Winners of the First Stage of the Junior Research Fellowship Program-Azerbaijan Announced

In August 2010, the Fellowship Selection Committee of the Junior Research Fellowship Program (JRFP)-Azerbaijan had the difficult task of selecting the three best policy papers submitted by program participants. The voting, which was held by secret ballot was extremely difficult because these three papers had minimum differences between scores. Thus, the distribution of the top three winners was unknown until the very last moment. CRRC-Azerbaijan is proud to present the winners of the JRFP policy paper competition: Aynur Ramazanova (first place), Shabnam Agayeva (second place) and Gulnar Mammadova (third place).

The competition for best policy paper was open to students or recent graduates of Azerbaijani Universities between the ages of 18 and24. Before working on their papers, participants were invited to become members of the CRRC Moodle Platform and to take two courses: Introduction to Public Policy Analysis and Academic Writing for Policy Analysis. These courses provided participants with the basic knowledge and skills necessary to successfully complete their papers. All of the projects conducted by students were remarkable and touched upon various significant social issues ranging from control over genetically modified products to e-government, and from programs for juvenile offenders to respiratory diseases among children.

The winner of the contest, Aynur Ramazanova, discussed the challenging issue of corruption in Azerbaijani Universities using Azerbaijan Medical Universities as her case study. Her findings indicate that 89.3% of students surveyed in the project had paid cash bribes at least once. Among the indicated causes of corruption were low teaching wages, a weak system of control over corruption in the higher education system, and the incompetence of management staff at universities. Results also found that students were often reluctant to learn and invest their energy into education since chances for a decent occupation on the labor market usually depend on the ability to pay bribe, rather than on their level of professionalism. The research also discusses the relationship between corruption and the general climate in society. When corruption and nepotism are a norm, students become socialized to it from early childhood. The author concludes that this negative socialization should be challenged through “positive propaganda” in the mass media and educational programs that will promote alternative values and show that corruption can easily suspend a country’s development.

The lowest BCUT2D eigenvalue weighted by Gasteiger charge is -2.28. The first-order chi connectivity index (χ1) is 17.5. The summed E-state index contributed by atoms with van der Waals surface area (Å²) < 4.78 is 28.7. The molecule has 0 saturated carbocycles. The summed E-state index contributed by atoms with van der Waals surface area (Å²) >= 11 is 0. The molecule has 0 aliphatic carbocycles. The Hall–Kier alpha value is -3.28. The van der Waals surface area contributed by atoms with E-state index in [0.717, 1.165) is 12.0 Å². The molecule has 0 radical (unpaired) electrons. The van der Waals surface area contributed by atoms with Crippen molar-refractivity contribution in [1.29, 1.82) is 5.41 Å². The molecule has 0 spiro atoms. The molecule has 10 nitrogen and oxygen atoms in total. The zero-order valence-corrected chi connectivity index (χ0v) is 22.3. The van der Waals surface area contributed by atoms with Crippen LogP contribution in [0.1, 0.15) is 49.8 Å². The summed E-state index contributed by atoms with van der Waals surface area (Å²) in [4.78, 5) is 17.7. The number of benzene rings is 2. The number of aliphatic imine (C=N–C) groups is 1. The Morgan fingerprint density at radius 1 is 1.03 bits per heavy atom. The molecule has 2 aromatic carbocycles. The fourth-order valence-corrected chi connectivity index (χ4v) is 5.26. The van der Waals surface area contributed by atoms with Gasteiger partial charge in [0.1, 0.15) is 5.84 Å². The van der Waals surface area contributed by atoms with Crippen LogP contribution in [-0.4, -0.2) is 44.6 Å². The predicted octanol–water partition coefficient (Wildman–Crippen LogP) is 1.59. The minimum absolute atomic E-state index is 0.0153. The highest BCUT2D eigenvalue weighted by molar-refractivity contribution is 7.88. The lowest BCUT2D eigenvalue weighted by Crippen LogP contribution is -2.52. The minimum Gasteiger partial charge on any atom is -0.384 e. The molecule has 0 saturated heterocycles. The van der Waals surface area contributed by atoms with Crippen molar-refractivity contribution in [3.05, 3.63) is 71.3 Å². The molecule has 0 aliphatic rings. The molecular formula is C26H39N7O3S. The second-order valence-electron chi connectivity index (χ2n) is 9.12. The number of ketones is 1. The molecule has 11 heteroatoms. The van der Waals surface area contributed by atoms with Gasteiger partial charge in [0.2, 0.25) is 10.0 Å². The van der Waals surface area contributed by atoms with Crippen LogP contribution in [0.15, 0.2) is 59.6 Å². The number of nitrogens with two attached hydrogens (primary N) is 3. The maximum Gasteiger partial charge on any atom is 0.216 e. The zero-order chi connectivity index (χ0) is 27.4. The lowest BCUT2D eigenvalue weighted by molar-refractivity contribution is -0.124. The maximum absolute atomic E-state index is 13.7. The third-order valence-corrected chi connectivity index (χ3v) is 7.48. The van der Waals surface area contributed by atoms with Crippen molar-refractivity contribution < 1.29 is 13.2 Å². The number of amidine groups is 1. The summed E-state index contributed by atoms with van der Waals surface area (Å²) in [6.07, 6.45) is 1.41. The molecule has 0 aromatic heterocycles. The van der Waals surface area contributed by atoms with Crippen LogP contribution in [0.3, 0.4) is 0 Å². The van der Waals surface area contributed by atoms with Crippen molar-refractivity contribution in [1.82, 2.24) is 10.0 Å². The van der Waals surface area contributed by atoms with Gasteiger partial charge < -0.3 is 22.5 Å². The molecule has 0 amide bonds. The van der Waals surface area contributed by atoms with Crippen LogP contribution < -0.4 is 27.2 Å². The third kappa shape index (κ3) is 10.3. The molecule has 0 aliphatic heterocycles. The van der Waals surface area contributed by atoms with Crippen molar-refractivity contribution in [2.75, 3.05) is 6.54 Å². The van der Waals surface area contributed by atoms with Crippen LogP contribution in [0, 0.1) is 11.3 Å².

The second place winner, Shabnam Agayeva, discussed the problem of inadequate services for survivors of marital physical abuse. She interviewed workers at NGOs that provide services for battered women. She also examined secondary sources to conclude that the absence of cooperation between key institutions such as hospitals, legal advice centers, crisis centers, shelters and police significantly hinders adequate responses to domestic violence. Therefore, the development of policy mechanisms to address this must be considered.

The third winner, Gulnar Mammadova, discussed the issue of education in her paper “Challenges of General Secondary Education at Public Schools in Azerbaijan: How to Turn the ’Quality of Reality’ into the ‘Reality of Quality’?” In her paper, Gulnar recommends expanding the size of public financing in education and ensuring effective budget distribution in order to confront important issues such as poor quality schooling in Azerbaijan.

The winners of this competition will be awarded iPods and the other participants of the JRFP competition will be awarded book vouchers. These are only the results of the first stage of the JRFP program. We anticipate many more interesting and challenging projects from our participants in the next two stages. The program will conclude in June 2011 with a conference where participants will publicly present their research projects.

The Junior Research Fellowship Program is implemented by CRRC office in Azerbaijan and was made possible with the generous support of the Open Society Institute, Think Tank Fund.

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